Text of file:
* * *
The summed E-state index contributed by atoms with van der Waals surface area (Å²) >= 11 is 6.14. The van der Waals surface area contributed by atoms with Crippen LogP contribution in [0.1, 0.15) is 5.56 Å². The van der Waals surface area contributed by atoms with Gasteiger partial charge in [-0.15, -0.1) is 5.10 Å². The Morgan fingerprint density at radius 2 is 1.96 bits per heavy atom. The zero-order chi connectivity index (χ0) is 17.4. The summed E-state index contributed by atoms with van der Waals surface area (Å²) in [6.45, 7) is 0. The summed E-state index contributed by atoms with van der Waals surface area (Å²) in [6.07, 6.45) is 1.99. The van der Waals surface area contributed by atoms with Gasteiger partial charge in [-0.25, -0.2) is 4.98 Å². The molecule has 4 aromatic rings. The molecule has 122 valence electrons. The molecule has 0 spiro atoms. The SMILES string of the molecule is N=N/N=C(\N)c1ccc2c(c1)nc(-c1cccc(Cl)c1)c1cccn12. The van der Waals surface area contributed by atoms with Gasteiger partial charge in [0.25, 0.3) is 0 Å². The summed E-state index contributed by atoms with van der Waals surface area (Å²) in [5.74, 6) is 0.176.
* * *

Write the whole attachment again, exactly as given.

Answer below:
The summed E-state index contributed by atoms with van der Waals surface area (Å²) >= 11 is 6.14. The van der Waals surface area contributed by atoms with Crippen LogP contribution in [0.1, 0.15) is 5.56 Å². The van der Waals surface area contributed by atoms with Gasteiger partial charge in [-0.15, -0.1) is 5.10 Å². The Morgan fingerprint density at radius 2 is 1.96 bits per heavy atom. The zero-order chi connectivity index (χ0) is 17.4. The summed E-state index contributed by atoms with van der Waals surface area (Å²) in [6.45, 7) is 0. The summed E-state index contributed by atoms with van der Waals surface area (Å²) in [6.07, 6.45) is 1.99. The van der Waals surface area contributed by atoms with Gasteiger partial charge in [-0.25, -0.2) is 4.98 Å². The molecule has 4 aromatic rings. The molecule has 122 valence electrons. The molecule has 0 spiro atoms. The SMILES string of the molecule is N=N/N=C(\N)c1ccc2c(c1)nc(-c1cccc(Cl)c1)c1cccn12. The van der Waals surface area contributed by atoms with Gasteiger partial charge in [0.25, 0.3) is 0 Å². The summed E-state index contributed by atoms with van der Waals surface area (Å²) in [5.74, 6) is 0.176.